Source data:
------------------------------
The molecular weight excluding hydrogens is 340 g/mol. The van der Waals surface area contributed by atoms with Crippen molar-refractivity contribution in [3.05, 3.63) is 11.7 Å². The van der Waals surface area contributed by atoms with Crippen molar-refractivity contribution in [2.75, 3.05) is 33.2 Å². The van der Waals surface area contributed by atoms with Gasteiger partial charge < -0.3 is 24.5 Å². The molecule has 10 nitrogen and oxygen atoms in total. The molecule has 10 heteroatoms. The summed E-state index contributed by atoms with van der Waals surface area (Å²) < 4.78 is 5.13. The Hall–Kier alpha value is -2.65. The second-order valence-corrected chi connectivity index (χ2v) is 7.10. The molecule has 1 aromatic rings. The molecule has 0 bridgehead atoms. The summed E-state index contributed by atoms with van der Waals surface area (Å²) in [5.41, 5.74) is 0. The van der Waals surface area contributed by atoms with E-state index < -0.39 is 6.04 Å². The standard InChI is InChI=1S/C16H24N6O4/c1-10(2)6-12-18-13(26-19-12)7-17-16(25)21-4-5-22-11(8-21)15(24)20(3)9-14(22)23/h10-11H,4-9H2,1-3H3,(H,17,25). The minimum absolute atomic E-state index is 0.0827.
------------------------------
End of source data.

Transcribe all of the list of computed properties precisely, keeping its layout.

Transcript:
The molecular weight excluding hydrogens is 340 g/mol. The van der Waals surface area contributed by atoms with Crippen molar-refractivity contribution in [3.05, 3.63) is 11.7 Å². The van der Waals surface area contributed by atoms with Crippen molar-refractivity contribution in [2.75, 3.05) is 33.2 Å². The van der Waals surface area contributed by atoms with Gasteiger partial charge < -0.3 is 24.5 Å². The molecule has 10 nitrogen and oxygen atoms in total. The molecule has 10 heteroatoms. The summed E-state index contributed by atoms with van der Waals surface area (Å²) < 4.78 is 5.13. The Hall–Kier alpha value is -2.65. The second-order valence-corrected chi connectivity index (χ2v) is 7.10. The molecule has 1 aromatic rings. The molecule has 0 bridgehead atoms. The summed E-state index contributed by atoms with van der Waals surface area (Å²) in [5.41, 5.74) is 0. The van der Waals surface area contributed by atoms with E-state index < -0.39 is 6.04 Å². The standard InChI is InChI=1S/C16H24N6O4/c1-10(2)6-12-18-13(26-19-12)7-17-16(25)21-4-5-22-11(8-21)15(24)20(3)9-14(22)23/h10-11H,4-9H2,1-3H3,(H,17,25). The minimum absolute atomic E-state index is 0.0827.